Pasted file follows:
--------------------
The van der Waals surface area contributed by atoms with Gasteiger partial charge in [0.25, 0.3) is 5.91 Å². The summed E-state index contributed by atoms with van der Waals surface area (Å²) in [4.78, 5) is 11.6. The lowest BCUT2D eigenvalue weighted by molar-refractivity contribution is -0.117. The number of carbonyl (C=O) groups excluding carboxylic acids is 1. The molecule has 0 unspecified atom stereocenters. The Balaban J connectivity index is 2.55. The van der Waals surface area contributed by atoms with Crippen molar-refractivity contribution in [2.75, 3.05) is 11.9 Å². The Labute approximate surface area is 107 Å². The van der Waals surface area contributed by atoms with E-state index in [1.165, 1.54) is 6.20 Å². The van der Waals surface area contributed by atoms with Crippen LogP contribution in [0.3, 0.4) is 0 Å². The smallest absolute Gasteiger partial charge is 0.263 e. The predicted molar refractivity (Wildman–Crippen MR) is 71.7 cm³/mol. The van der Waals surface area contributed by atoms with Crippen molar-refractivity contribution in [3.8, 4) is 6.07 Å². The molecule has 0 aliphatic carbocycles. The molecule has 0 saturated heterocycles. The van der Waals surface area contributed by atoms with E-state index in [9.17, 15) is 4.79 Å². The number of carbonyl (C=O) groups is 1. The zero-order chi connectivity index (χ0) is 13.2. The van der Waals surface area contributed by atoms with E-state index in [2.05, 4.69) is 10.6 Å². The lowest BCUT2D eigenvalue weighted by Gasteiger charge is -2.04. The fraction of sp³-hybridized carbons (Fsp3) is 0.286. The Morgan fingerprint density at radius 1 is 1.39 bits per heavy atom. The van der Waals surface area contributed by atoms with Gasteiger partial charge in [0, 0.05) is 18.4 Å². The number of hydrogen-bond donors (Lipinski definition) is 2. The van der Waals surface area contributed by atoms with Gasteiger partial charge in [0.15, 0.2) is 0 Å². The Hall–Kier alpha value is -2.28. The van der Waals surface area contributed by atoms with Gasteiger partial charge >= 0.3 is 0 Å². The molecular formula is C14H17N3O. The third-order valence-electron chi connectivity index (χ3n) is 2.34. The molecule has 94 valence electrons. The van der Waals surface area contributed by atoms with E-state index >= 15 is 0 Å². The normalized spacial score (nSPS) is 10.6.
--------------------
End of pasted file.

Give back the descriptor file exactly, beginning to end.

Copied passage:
The van der Waals surface area contributed by atoms with Gasteiger partial charge in [0.25, 0.3) is 5.91 Å². The summed E-state index contributed by atoms with van der Waals surface area (Å²) in [4.78, 5) is 11.6. The lowest BCUT2D eigenvalue weighted by molar-refractivity contribution is -0.117. The number of carbonyl (C=O) groups excluding carboxylic acids is 1. The molecule has 0 unspecified atom stereocenters. The Balaban J connectivity index is 2.55. The van der Waals surface area contributed by atoms with Crippen molar-refractivity contribution in [2.75, 3.05) is 11.9 Å². The Labute approximate surface area is 107 Å². The van der Waals surface area contributed by atoms with E-state index in [1.165, 1.54) is 6.20 Å². The van der Waals surface area contributed by atoms with Crippen LogP contribution in [0.3, 0.4) is 0 Å². The smallest absolute Gasteiger partial charge is 0.263 e. The predicted molar refractivity (Wildman–Crippen MR) is 71.7 cm³/mol. The van der Waals surface area contributed by atoms with Crippen molar-refractivity contribution in [3.8, 4) is 6.07 Å². The molecule has 0 aliphatic carbocycles. The molecule has 0 saturated heterocycles. The van der Waals surface area contributed by atoms with E-state index in [9.17, 15) is 4.79 Å². The number of carbonyl (C=O) groups is 1. The zero-order chi connectivity index (χ0) is 13.2. The van der Waals surface area contributed by atoms with E-state index in [2.05, 4.69) is 10.6 Å². The lowest BCUT2D eigenvalue weighted by Gasteiger charge is -2.04. The fraction of sp³-hybridized carbons (Fsp3) is 0.286. The Morgan fingerprint density at radius 1 is 1.39 bits per heavy atom. The van der Waals surface area contributed by atoms with Gasteiger partial charge in [0, 0.05) is 18.4 Å². The number of hydrogen-bond donors (Lipinski definition) is 2. The van der Waals surface area contributed by atoms with Gasteiger partial charge in [0.15, 0.2) is 0 Å². The Hall–Kier alpha value is -2.28. The van der Waals surface area contributed by atoms with Gasteiger partial charge >= 0.3 is 0 Å². The molecular formula is C14H17N3O. The third-order valence-electron chi connectivity index (χ3n) is 2.34. The molecule has 94 valence electrons. The van der Waals surface area contributed by atoms with E-state index >= 15 is 0 Å². The normalized spacial score (nSPS) is 10.6.